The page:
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Meaningfulness at Work: Find Your Sense of Purpose, Love Your Work

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By Loren Miner, Chief Operating Officer
With Tom Brennan, Senior Writer

Tips to Achieve Meaningfulness at Work

Meaningfulness at work, to me, is about finding your sense of purpose, a state of mind that results in an inner spark that you carry and allows you to wake up every day looking forward to work, and believing deeply that what you do at work matters. The purpose is the guiding star, but the sense of purpose is what motivates us to strive toward that star. This insight can be useful for individuals, hiring managers, and leaders.

Start With the Me that is You

Whichever of the above categories you fall into, start by clarifying your own purpose. It will help you seek out jobs that allow you to channel your sense of purpose as well as hire people who can identify with your purpose. One way to do this is to give honest, well-considered answers to the following questions.

  1. What makes you smile?
  2. What and who inspire you?
  3. What makes you feel good about yourself at the end of the day?
  4. What are your strengths?
  5. What are your deepest values?
  6. What causes are you passionate about?
  7. What would you regret not having done at the end of your life?

Hiring for a Sense of Purpose

Forbes.com Blogger Louis Effron poses this challenge succinctly: “In a world where up to 80% of employees are unhappy in their jobs and most companies struggle to articulate their purpose, how do you hire an organization of people who feel so passionate about what they do that they can’t stop doing it?”

Tall order! But hiring managers can support this effort by identifying new employees with a clear sense of purpose. One interviewing tactic is to go beyond education, skills and experience. Ask Candie Candidate, “What do you love most about what you do?” Candie’s specific answer is important, but what you’re really listening for is that sense of purpose, that spark of passion that she could bring to your open role.

Another tactic is to review each of Ms. Candidate’s previous jobs to understand where she excels, what recognition she received, and what gave her a chance to shine. You should see a “purpose profile” emerge. Compare it with the purpose profile of your best people — if it’s a good match, make Candie an offer. Quickly.

I really like the idea of asking candidates to describe any project that they can think of that they worked on in their life (even outside of work) that they got very passionate about.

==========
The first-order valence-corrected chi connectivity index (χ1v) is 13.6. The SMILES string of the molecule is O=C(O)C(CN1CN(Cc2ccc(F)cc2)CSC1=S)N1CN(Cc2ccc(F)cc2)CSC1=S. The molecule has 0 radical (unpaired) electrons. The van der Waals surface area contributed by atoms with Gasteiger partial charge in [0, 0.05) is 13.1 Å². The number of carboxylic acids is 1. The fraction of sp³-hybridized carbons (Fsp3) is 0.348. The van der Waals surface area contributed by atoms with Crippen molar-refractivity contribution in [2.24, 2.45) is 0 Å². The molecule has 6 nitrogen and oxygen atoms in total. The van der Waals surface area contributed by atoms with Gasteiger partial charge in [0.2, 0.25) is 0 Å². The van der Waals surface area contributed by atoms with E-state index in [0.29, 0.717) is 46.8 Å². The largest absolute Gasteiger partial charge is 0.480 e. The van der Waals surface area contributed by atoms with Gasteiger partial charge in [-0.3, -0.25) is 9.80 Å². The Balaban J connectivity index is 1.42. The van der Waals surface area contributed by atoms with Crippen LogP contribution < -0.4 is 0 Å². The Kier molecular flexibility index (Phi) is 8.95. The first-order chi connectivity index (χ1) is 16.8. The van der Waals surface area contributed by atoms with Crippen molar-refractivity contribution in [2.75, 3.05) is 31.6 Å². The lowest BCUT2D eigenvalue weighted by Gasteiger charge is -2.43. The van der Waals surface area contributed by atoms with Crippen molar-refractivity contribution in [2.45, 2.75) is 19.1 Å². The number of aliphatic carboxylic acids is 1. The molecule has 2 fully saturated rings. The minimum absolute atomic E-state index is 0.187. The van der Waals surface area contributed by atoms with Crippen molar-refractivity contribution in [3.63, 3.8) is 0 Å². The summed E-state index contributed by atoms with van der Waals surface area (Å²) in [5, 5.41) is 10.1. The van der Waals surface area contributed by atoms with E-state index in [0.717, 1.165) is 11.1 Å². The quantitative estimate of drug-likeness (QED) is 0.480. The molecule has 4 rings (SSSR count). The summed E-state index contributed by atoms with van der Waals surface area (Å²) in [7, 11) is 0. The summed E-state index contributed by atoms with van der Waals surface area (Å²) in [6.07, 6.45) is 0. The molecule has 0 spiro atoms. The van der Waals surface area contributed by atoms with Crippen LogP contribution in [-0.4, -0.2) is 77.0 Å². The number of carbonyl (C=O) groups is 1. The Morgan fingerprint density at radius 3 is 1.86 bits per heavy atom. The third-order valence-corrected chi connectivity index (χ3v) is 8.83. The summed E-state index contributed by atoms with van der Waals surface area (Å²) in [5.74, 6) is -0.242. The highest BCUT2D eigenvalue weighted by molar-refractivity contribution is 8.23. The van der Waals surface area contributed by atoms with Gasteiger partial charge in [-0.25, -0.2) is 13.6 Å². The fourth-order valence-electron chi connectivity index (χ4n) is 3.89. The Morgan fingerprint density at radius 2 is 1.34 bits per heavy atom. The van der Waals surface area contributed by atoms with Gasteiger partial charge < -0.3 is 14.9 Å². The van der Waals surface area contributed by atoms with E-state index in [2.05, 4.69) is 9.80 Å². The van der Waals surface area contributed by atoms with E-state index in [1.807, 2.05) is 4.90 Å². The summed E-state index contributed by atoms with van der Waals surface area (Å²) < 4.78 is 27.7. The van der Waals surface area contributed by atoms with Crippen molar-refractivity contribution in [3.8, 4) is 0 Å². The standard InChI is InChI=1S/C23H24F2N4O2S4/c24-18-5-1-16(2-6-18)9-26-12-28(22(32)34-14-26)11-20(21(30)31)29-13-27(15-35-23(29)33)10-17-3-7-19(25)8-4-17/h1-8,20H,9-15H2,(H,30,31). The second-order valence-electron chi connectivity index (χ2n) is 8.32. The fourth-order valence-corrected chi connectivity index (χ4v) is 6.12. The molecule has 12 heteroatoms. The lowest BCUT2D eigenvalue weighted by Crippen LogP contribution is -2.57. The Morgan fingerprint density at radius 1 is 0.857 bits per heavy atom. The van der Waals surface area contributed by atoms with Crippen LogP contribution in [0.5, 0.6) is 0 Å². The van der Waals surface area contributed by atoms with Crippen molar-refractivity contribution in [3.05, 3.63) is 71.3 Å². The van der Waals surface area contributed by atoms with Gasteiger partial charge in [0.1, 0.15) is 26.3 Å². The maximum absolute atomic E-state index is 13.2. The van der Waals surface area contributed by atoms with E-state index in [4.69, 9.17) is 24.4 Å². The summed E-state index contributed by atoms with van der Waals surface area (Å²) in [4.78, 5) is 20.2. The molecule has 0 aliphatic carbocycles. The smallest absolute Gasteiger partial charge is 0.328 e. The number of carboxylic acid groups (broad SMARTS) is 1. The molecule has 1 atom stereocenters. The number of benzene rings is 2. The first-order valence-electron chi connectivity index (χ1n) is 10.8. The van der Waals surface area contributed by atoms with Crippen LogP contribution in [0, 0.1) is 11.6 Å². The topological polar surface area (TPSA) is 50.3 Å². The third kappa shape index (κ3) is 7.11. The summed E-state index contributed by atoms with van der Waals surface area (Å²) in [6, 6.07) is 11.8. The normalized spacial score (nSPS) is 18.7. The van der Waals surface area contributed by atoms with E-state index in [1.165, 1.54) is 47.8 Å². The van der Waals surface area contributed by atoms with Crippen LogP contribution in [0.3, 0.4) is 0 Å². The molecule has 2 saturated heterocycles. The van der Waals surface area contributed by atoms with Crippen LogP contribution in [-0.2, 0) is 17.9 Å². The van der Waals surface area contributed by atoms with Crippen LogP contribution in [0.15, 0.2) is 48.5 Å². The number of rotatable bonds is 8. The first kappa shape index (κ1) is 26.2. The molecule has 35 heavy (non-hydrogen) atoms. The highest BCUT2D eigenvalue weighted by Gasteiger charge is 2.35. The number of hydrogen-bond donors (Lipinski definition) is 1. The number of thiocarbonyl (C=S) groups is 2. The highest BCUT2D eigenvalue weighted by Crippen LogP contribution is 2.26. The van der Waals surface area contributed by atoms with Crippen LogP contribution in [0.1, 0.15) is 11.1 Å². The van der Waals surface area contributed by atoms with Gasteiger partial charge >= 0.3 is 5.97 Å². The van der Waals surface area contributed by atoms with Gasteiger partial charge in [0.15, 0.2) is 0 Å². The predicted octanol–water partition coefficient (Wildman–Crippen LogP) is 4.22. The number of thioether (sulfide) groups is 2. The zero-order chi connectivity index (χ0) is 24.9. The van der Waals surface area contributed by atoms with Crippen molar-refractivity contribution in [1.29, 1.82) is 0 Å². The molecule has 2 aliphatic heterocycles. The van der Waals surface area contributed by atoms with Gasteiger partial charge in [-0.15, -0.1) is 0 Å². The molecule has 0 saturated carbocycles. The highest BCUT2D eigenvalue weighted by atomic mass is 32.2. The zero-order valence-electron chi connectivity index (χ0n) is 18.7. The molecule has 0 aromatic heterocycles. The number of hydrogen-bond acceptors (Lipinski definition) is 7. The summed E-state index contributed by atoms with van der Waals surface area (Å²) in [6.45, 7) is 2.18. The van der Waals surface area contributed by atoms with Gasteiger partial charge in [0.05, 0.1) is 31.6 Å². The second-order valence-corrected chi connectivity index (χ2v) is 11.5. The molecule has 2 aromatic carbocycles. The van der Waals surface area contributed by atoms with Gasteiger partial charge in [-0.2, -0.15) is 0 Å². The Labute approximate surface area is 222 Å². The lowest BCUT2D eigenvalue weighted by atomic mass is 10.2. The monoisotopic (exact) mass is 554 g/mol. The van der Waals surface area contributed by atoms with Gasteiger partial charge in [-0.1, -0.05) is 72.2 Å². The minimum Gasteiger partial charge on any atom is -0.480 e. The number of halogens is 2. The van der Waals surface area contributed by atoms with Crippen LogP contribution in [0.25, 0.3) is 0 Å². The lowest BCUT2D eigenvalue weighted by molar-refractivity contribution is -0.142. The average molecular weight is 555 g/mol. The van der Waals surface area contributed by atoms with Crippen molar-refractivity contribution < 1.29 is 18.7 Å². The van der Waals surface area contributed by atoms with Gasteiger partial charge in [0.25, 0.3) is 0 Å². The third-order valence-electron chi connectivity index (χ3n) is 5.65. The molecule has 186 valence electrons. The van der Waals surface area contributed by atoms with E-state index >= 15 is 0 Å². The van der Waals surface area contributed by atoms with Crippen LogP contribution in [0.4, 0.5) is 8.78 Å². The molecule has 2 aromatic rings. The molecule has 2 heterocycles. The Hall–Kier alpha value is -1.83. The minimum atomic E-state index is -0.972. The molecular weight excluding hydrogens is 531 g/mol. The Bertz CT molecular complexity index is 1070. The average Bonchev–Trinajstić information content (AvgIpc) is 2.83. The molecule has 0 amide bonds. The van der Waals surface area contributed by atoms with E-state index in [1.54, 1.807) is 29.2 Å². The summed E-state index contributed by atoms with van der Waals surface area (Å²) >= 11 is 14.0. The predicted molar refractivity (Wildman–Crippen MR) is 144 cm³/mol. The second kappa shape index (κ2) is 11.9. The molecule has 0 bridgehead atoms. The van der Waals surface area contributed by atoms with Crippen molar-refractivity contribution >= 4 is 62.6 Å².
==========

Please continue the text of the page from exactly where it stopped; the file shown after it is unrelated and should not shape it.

Helping Your Team Get Purpose-Focused

Now that you have a team of people with a sense of purpose, you want to help them focus that sense on the shared purposes of your company. At Decision Toolbox (DT), for example, one of our guiding purposes is ensuring goodness of fit — a right person for every job and a right job for every person. Whatever your company’s purposes are, make sure your team understands and buys in on those purposes. It’s one step toward building teams that reach higher levels of productivity and make stronger impacts.

Another step: ensure employees understand that every position has a client, every position provides service to someone — externally and/or internally. Maintenance, accounting, IT, the CEO . . . they all have clients. Purpose-minded people appreciate the value of service and find job satisfaction in providing it.

There are plenty of programs you can use to help your team become more productive in their role. But without a doubt, the most productive employees are those who feel like they do their job well — that their strengths are well suited for the role that they have. At DT we have introduced StrengthsFinder 2.0, from the Gallup people, which helps people clarify their top inherent strengths. Once you and your team have identified those strengths, you can help each team member leverage them to become more engaged and passionate about their work.

Don’t Settle

I could go on — this topic is so important! But with just a little space left, let me leave you with a quote from the commencement address Steve Jobs gave to Stanford’s class of 2005:

“Your work is going to fill a large part of your life, and the only way to be truly satisfied is to do what you believe is great work. And the only way to do great work is to love what you do. If you haven’t found it yet, keep looking. Don’t settle.”

Further Reading:

Net Impact/Rutgers report – What Workers Want

Connect with Loren on LinkedIn.

To learn more about Decision Toolbox, contact us – we’d love to hear from you!

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2 Responses to “Meaningfulness at Work: Find Your Sense of Purpose, Love Your Work”

  1. April 22, 2014 at 11:55 am, Jay Barnett said:

    This is a great piece! I find there is a direct relationship between how energized or tired I am at the end of the day and how present my sense of purpose was throughout the day.

    Reply

  2. August 14, 2014 at 11:24 am, Meaningful Work: Change Your Attitude or Change Your Job - DecisionToolbox said:

    […] Find Your Sense of Purpose, Love Your Work Don’t Dream of a Meaningful Job….Demand It Understanding What is Meaningful:  Life as a Spreadsheet Meaningfulness at Work:  A Personal Journey […]

    Reply

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